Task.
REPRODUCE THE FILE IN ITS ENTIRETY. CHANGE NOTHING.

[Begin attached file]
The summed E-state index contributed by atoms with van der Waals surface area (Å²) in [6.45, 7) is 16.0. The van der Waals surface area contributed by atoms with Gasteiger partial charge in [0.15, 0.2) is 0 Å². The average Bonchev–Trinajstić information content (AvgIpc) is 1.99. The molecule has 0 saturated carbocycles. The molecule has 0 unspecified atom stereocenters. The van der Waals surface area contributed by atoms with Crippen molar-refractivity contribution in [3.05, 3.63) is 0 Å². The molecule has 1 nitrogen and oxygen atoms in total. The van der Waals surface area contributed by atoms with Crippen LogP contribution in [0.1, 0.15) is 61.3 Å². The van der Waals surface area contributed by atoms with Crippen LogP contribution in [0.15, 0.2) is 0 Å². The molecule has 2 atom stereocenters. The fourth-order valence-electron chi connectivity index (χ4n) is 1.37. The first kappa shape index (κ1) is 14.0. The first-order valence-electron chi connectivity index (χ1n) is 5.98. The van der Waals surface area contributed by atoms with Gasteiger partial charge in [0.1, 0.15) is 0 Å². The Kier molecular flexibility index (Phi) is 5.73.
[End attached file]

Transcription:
The summed E-state index contributed by atoms with van der Waals surface area (Å²) in [6.45, 7) is 16.0. The van der Waals surface area contributed by atoms with Gasteiger partial charge in [0.15, 0.2) is 0 Å². The average Bonchev–Trinajstić information content (AvgIpc) is 1.99. The molecule has 0 saturated carbocycles. The molecule has 0 unspecified atom stereocenters. The van der Waals surface area contributed by atoms with Crippen molar-refractivity contribution in [3.05, 3.63) is 0 Å². The molecule has 1 nitrogen and oxygen atoms in total. The van der Waals surface area contributed by atoms with Crippen LogP contribution in [0.1, 0.15) is 61.3 Å². The van der Waals surface area contributed by atoms with Crippen LogP contribution in [0.15, 0.2) is 0 Å². The molecule has 2 atom stereocenters. The fourth-order valence-electron chi connectivity index (χ4n) is 1.37. The first kappa shape index (κ1) is 14.0. The first-order valence-electron chi connectivity index (χ1n) is 5.98. The van der Waals surface area contributed by atoms with Gasteiger partial charge in [0.1, 0.15) is 0 Å². The Kier molecular flexibility index (Phi) is 5.73.